I'd chose to highlight the danger or error condition instead of when things are working correctly.
- Label for normal condition: OK
- Label for error condition : !!FAILURE!!
In monospace fonts and with different text alignment:
Both labels here are short, one word in each.
Capital letters are easier to read.
Two labels are visually distinct. Regardless of text alignment and font size. Even from a distance they look different. This helps with recognizing the label without reading letter by letter.
The label for error condition is wrapped with "!!" to add an extra layer of distinction. In case a robot or machine needs to "see" this, the image classifier will have a higher accuracy rate because of this.
"FAILURE" is somewhat vague and does not convey much information except that things are not working correctly. The operator might want to see something like "leak", "burst", "overflow", "jam" etc., something that gives more information. In that case, a different word can replace "failure", but the "!!" should remain.
Answer before constraints were known. Keept for the records only.
So my labelling would be "RELEASE VALVE FAILURE" and this would lit up when the valve is not working correctly.
In most places of the world, green means OK and red means Danger. But let's not assume that is the case everywhere. Depending on the culture of the operator (or whoever needs to see this) an appropriate colour should be chosen. Let's say our operator reads red as danger. So a red indicator should be lit up when the valve is not working correctly.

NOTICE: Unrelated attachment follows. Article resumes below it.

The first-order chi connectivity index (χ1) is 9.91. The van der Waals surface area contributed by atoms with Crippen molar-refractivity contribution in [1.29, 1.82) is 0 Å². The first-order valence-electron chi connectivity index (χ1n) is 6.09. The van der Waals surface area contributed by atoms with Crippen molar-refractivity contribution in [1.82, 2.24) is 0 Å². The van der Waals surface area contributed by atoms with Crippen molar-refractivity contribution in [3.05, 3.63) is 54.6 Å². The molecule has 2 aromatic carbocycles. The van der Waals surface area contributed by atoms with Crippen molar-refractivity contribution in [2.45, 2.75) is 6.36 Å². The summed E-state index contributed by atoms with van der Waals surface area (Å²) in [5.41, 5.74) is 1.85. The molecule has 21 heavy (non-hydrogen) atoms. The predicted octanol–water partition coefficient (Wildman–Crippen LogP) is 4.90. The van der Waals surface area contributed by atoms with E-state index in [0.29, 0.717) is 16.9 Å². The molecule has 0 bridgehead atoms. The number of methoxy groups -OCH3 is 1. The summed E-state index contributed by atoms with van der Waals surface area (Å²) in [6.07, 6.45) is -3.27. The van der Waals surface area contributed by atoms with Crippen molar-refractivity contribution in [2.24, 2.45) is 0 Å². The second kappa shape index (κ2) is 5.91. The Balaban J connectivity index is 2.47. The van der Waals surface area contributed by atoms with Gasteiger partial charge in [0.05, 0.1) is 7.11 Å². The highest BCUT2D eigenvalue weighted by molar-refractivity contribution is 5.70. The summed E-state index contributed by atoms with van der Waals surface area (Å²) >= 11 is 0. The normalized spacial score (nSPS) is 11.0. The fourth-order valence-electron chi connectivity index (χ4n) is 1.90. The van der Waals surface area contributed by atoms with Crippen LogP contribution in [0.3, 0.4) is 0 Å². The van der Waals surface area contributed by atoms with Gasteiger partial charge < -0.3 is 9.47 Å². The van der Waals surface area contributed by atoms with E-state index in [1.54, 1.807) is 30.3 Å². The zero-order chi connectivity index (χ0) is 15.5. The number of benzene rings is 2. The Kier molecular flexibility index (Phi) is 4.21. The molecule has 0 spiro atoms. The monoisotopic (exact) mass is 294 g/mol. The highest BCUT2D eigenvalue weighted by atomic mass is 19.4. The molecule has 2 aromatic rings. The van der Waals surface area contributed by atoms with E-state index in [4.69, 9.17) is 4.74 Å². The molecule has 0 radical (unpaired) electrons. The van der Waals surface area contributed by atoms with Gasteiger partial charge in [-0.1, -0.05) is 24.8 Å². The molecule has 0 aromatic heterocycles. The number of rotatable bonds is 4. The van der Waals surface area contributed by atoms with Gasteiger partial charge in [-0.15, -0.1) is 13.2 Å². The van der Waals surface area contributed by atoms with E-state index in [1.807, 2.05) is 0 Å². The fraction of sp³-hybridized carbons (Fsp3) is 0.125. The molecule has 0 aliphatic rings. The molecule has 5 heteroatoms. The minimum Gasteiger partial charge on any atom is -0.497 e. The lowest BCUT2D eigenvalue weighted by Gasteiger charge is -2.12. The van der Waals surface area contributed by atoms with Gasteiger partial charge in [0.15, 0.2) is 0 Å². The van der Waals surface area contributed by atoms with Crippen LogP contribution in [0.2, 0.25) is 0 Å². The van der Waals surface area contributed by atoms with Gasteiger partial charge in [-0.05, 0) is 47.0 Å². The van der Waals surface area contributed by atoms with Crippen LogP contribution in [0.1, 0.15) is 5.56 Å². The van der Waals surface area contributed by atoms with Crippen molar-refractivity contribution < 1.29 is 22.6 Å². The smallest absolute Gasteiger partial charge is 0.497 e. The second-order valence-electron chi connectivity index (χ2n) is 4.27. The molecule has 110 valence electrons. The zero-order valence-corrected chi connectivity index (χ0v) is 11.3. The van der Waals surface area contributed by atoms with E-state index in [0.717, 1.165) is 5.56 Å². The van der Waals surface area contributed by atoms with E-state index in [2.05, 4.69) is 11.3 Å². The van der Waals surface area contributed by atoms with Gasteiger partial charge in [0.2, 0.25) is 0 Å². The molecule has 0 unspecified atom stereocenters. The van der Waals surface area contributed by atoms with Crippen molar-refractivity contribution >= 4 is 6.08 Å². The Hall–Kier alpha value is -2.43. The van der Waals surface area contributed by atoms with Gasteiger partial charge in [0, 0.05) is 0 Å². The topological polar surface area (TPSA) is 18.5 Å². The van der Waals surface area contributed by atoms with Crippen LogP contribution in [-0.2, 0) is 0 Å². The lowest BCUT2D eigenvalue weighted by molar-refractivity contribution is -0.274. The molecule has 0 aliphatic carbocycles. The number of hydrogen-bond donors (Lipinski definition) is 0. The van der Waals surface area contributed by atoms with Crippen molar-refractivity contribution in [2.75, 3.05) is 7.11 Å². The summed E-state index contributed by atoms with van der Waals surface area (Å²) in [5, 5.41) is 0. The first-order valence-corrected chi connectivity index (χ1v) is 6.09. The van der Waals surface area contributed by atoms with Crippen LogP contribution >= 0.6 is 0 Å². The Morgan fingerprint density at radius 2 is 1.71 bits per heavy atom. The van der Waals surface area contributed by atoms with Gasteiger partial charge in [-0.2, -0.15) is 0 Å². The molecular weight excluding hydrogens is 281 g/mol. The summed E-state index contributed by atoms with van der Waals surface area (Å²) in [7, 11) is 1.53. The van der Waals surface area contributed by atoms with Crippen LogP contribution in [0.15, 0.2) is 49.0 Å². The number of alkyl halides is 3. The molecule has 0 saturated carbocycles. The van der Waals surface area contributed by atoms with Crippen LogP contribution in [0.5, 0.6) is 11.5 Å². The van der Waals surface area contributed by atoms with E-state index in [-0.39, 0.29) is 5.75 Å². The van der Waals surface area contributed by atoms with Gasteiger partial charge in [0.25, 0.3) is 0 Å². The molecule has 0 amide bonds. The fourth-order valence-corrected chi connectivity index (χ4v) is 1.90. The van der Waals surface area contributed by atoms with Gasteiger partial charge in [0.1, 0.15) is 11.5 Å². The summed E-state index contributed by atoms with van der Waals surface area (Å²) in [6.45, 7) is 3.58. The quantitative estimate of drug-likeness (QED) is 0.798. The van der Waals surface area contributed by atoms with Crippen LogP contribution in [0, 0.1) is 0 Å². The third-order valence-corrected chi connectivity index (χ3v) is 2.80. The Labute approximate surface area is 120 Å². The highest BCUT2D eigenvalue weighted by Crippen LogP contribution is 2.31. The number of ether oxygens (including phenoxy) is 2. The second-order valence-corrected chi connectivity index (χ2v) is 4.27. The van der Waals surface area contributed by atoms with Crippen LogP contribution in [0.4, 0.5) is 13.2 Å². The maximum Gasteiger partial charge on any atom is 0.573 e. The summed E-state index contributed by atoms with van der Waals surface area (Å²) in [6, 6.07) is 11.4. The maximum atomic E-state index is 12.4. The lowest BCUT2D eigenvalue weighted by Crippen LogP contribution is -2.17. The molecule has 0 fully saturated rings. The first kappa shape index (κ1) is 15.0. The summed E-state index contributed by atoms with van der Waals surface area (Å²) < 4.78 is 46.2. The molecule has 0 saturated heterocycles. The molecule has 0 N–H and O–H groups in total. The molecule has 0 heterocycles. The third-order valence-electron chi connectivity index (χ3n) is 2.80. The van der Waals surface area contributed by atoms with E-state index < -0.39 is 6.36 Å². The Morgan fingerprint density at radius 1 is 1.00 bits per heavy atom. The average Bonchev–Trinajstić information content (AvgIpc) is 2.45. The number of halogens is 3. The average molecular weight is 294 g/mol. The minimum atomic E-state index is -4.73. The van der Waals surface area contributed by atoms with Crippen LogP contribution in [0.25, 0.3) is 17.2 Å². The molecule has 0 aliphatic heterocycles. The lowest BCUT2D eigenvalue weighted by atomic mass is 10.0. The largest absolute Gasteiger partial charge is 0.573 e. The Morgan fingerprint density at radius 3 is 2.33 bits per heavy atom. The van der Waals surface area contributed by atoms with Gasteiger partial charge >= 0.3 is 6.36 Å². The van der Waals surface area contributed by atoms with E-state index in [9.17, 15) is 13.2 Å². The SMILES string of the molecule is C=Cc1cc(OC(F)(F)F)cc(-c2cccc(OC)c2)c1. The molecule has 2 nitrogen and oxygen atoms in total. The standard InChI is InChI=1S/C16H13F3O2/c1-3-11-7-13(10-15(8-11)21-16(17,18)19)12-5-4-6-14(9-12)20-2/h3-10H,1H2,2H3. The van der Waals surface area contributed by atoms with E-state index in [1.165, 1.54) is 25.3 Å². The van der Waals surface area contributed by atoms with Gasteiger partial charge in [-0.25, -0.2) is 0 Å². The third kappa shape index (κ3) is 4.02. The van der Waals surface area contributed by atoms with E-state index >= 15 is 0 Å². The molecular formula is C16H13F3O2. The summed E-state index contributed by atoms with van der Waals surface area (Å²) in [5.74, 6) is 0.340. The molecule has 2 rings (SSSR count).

If we are not constrained to have indicator for only one situation, I would suggest indicators for both OK and danger situations. Again, say the operator reads green as OK. Then a green indicator light can be used to signal that the valve is working correctly. This has the added benefit of being readable at all times even in darkness. Also, if the indicator is placed close to the valve or the interface to control it, we readily know where to go and start examine or pull a lever.
As pointed out by PhillipW, only changing colours for signalling OK/Danger does not help users with colour blindness. Distinct symbols or lettering can help in this case. But it's not clear from the question whether we are constrained to using a single indicator light. If LED letter display or lit up sings (e.g. emergency exit signs) are available, the solution can be improved.
Changed answer in response to clarification. Only label text can be changed and has to be within 35 characters, 4 words.